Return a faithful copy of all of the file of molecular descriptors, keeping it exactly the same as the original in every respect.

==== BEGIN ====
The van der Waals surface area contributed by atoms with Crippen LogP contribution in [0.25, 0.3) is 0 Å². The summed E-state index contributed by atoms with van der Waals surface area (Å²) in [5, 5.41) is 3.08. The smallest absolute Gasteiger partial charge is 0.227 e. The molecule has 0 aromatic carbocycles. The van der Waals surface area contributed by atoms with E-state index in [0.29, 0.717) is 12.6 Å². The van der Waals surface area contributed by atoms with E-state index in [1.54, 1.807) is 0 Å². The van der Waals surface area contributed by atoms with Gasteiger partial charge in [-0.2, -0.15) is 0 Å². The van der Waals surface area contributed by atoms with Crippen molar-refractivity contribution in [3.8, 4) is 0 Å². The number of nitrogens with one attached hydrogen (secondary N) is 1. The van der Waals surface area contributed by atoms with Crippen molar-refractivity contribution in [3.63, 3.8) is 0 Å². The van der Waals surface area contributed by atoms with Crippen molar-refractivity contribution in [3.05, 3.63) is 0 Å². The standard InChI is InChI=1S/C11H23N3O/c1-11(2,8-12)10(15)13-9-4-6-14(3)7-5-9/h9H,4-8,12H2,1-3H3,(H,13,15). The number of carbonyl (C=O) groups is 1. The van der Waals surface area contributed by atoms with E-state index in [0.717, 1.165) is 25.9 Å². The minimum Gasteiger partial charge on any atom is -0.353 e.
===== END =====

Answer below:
The van der Waals surface area contributed by atoms with Crippen LogP contribution in [0.25, 0.3) is 0 Å². The summed E-state index contributed by atoms with van der Waals surface area (Å²) in [5, 5.41) is 3.08. The smallest absolute Gasteiger partial charge is 0.227 e. The molecule has 0 aromatic carbocycles. The van der Waals surface area contributed by atoms with E-state index in [0.29, 0.717) is 12.6 Å². The van der Waals surface area contributed by atoms with E-state index in [1.54, 1.807) is 0 Å². The van der Waals surface area contributed by atoms with Gasteiger partial charge in [-0.2, -0.15) is 0 Å². The van der Waals surface area contributed by atoms with Crippen molar-refractivity contribution in [3.8, 4) is 0 Å². The number of nitrogens with one attached hydrogen (secondary N) is 1. The van der Waals surface area contributed by atoms with Crippen molar-refractivity contribution in [3.63, 3.8) is 0 Å². The van der Waals surface area contributed by atoms with Crippen molar-refractivity contribution in [3.05, 3.63) is 0 Å². The standard InChI is InChI=1S/C11H23N3O/c1-11(2,8-12)10(15)13-9-4-6-14(3)7-5-9/h9H,4-8,12H2,1-3H3,(H,13,15). The number of carbonyl (C=O) groups is 1. The van der Waals surface area contributed by atoms with E-state index in [0.717, 1.165) is 25.9 Å². The minimum Gasteiger partial charge on any atom is -0.353 e.